This sentence is excerpted from Sophie's World, an Norwegian novel:
Sophie lived on the outskirts of a sprawling suburb and had almost twice as far to school as Joanna.
I looked into many dictionaries, like Oxford, American Heritage, Merriam-Webster, which all list far as either an adverb or an adjective. So I think almost twice as far to school as Joanna is an adverbial phrase. I think have would usually be followed by a noun phrase in English, and this sentence is translated from Norwegian, so maybe the translator is just trying to keep the style of the original language.
But then I remember I have seen this thread(please click the link) about the 'have until X to do something' structure in English Language and Usage Community on Stackexchange. In that thread, many native speakers find 'have until X to do something' a structure correct and natural to them. Someone even provide an article by a scholar to prove it.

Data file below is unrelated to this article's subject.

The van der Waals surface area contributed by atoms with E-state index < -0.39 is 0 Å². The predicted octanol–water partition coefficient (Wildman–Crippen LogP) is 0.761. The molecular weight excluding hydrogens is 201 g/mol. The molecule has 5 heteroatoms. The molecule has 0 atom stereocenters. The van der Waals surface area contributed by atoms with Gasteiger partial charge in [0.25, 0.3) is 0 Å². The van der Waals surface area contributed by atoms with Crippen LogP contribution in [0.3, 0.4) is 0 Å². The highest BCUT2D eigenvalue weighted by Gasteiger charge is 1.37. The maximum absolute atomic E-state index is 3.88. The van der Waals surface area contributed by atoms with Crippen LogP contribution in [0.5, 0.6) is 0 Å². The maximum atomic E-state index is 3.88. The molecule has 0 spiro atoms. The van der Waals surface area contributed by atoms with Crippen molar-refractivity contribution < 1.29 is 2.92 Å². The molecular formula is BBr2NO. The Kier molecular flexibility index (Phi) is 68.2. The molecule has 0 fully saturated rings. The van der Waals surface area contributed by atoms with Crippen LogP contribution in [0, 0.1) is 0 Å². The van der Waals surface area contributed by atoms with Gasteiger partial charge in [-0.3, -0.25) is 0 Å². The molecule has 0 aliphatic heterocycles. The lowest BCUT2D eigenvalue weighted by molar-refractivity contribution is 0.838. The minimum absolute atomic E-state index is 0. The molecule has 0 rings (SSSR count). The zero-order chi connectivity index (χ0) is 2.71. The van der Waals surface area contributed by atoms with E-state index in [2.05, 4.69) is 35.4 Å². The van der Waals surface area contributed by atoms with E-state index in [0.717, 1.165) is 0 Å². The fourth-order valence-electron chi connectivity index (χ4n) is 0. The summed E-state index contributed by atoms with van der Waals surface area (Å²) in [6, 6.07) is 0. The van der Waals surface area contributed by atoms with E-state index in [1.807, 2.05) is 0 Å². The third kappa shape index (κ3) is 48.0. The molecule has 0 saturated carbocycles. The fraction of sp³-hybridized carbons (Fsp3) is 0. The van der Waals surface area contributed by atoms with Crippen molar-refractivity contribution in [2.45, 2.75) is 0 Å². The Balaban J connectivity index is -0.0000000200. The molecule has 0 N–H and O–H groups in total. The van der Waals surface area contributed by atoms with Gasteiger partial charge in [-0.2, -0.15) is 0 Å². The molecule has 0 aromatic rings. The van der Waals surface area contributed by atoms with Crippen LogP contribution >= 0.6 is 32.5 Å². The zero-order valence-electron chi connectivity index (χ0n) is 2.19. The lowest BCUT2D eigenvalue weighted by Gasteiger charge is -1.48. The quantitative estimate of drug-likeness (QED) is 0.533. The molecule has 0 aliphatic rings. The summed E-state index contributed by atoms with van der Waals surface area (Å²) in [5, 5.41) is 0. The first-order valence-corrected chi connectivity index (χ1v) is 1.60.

So I wonder whether or not this sentence had almost twice as far to school as Joanna sounds correct and natural to native English speakers?